The U.S. Tried to Build a New Fleet of Ventilators. The Mission Failed.Breaking News
tags: business, public health, coronavirus, COVID-19, public-private partnerships, medical devices
Thirteen years ago, a group of U.S. public health officials came up with a plan to address what they regarded as one of the medical system’s crucial vulnerabilities: a shortage of ventilators.
The breathing-assistance machines tended to be bulky, expensive and limited in number. The plan was to build a large fleet of inexpensive portable devices to deploy in a flu pandemic or another crisis.
Money was budgeted. A federal contract was signed. Work got underway.
And then things suddenly veered off course. A multibillion-dollar maker of medical devices bought the small California company that had been hired to design the new machines. The project ultimately produced zero ventilators.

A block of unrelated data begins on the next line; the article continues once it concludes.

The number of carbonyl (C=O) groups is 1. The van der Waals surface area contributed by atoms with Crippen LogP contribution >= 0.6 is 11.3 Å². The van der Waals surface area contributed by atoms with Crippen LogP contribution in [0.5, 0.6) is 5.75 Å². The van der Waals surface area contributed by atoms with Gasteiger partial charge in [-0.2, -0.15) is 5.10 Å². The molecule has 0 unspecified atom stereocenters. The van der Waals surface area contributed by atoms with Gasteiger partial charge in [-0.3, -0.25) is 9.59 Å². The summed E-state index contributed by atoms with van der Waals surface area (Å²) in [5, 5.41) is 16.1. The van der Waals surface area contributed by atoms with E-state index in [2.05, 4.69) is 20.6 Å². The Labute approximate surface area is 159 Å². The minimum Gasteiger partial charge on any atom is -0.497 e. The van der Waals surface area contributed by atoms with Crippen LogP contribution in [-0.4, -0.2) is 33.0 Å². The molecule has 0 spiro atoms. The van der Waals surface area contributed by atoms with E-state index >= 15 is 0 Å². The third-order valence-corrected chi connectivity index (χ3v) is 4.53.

That failure delayed the development of an affordable ventilator by at least half a decade, depriving hospitals, states and the federal government of the ability to stock up. The federal government started over with another company in 2014, whose ventilator was approved only last year and whose products have not yet been delivered.
comments powered by Disqus
- One Absurdity of Texas's Divisive Concepts Law? Call to Rename Slave Trade as "Involuntary Relocation"
- 3 Law Profs: Connecting Abortion and Voting Rights at SCOTUS
- The Other Cancel Culture: A University Administration Caves to a Conservative Crusade
- Unserved Warrant for Carolyn Bryant Donham's Arrest in Till Lynching Discovered in Box in Courthouse Basement
- 1989-2001: America's "Lost Weekend" When the Nation Blew its Shot at Peace and Prosperity